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COMPASSSION
and ACTION

Two millennia ago in the Jewish Homeland the actions of Jesus of Nazareth challenged the widespread corruption within Judaism, the Herodian dynasty and to some extent the power and might of Imperial Rome itself. As time passed a Christian Church evolved from Judaic roots, and the exaltation of the crucified Lord by His disciples [both male and female] and the early Christians morphed, into dogmas and tradition.

In the third century of the Common Era at the Council of Nicaea, Imperial Rome, in the person of Emperor Constantine, made a grab for control and subsequently established the shape and form of Christianity for years to come.



"Without compassion
all religious practices and beliefs
are useless and empty.

Without compassion
all politics will be oppressive,
even the politics of revolution."
Soon, Crusaders killed the infidel; Inquisitors killed heretics and in Northern Ireland, Catholics and Protestants are still killing each other today.The Church experienced schism after schism as Henry XIII, Luther, Calvin and others either wanted control or reform, and each split promptly established another powerful patriarchic bureaucracy. Due to their peasant status, until the twentieth century the common people followed along faithfully, just as they always have, when directed by kings and bishops and those men in high office.

Then something changed: the Industrial Revolution gave common people mobility; women were emancipated; slaves were freed; the technical revolution gave common folk access to information like never before. Questions began to be asked: questions that priests would not, or could not, answer. Slowly, like a trickle of water eroding granite, the faithful turned away rejecting the dogmas, the inexplicable traditions, the callous priests and absence of fellowship, love and compassion that they experienced within the Christian Church.

Today, as Anglicanism and Catholicism struggle with empty churches, Christianity appears to be teetering on the brink of extinction. The Princes of the Church are well aware of this, but are pathetically unable to embrace the changes and reforms that are necessary to put Christianity back on track, because to do so would demolish their own power base and wrench control from their evil hands. At a grass roots level, the parish priest is unable to explain the dogmas and tradition that have turned so many people away, yet he [or occasionally she] knows full well that Christian scholars of all denominations have long since moved past the literalism of scripture in their understanding of the Jewish midrash tradition employed by the writers of Mathew, Mark, Luke and John.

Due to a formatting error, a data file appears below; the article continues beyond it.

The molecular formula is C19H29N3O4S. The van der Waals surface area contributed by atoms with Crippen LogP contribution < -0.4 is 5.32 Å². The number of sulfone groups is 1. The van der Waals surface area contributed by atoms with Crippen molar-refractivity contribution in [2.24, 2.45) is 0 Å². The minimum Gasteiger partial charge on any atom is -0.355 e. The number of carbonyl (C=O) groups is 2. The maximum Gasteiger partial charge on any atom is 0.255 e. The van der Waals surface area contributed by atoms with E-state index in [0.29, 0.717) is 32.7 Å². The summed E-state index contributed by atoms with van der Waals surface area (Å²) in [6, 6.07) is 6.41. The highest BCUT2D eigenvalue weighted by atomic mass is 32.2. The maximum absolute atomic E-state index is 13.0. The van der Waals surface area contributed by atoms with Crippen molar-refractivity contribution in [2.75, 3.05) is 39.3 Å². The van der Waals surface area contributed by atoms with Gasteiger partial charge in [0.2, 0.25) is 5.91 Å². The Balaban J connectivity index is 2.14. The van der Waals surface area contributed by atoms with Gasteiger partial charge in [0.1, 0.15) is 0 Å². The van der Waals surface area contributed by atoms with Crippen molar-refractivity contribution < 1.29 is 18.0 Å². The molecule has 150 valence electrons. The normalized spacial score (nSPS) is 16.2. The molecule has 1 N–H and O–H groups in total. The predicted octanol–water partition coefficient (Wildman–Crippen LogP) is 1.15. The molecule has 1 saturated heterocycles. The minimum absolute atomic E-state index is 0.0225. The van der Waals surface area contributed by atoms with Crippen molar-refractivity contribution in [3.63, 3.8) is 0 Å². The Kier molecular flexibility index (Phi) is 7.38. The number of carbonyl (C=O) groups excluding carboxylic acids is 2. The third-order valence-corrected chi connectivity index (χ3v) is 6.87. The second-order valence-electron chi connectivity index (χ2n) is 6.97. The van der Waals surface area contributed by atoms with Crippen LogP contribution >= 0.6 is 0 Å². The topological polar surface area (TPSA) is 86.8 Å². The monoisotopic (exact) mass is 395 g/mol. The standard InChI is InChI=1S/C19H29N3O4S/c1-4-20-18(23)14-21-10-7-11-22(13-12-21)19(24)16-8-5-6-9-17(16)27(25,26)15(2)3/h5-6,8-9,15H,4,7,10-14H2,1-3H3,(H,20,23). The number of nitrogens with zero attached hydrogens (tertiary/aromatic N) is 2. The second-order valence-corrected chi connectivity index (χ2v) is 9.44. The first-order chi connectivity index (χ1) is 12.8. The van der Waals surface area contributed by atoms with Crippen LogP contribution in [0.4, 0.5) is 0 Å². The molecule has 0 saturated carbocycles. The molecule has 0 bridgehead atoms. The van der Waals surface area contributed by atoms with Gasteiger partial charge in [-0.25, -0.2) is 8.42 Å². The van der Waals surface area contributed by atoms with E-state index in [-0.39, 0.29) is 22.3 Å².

The Christian church has played deliberately and consistently upon our worst nightmares: it has placed itself in the position of broker, between God and mankind. This is reinforced by our culture of isolation, and leaves us separated from God, like Adam and Eve: so drenched in sin as to be beyond redemption. Psychologically, if we are separated from anything, then by definition we must live in fear of that entity because it is not part of us; yet we know that it is out there, somewhere. What is more, we must constantly be in fear that we can lose it, and as a consequence, attempt to control it so that we do not. This is the legacy of Constantine and his bishops. Loss. Control. Ego. The evil trinity.

Sorry, Jesus. In 2000 years nothing much has changed, but thank you for the miracle of your abiding presence with us here upon Earth today.

In truth, the message of Jesus of Nazareth remains the same today, as it was so long ago in Galilee. It is the deceptively simple formula of how to live here in God's kingdom: live your life with compassion, love those around you without prejudice, and share the bounty of God's Earth with those around you; in particular with those less fortunate than you. And be not afraid to point out the wrongs and injustices within society. Of course, there is more than this, but those words encapsulate Jesus of Nazareth's program.

How do we live it today? Jesus is telling us that the truth is what rings true inside our hearts. He is telling us that we can live trusting our hearts. He is telling us that we can be one with God and that we are an integral part of the way God operates. Spirituality is not about external things: possessions, wealth, power and control, status, ego, nor is it about eating fish on Friday, sex before marriage or the assumption of Mary. Spirituality is about you, and how you live your life. It is about personal development, self-knowledge and self-actualization. Ultimately, it is about putting self to one side, about losing ego. Only then can we bear the pain of crucifixion and be at one with Almighty God

The Fellowship of Jesus of Nazareth is reaching out to families; including single parent families, young people and the young at heart. We believe that Jesus of Nazareth can provide you with a spiritual anchor at a time when the world around us is in turmoil. We challenge you to join us in a non-judgmental, inclusive Christian fellowship; furthermore, we invite you to be part of a movement that keeps Christianity alive!

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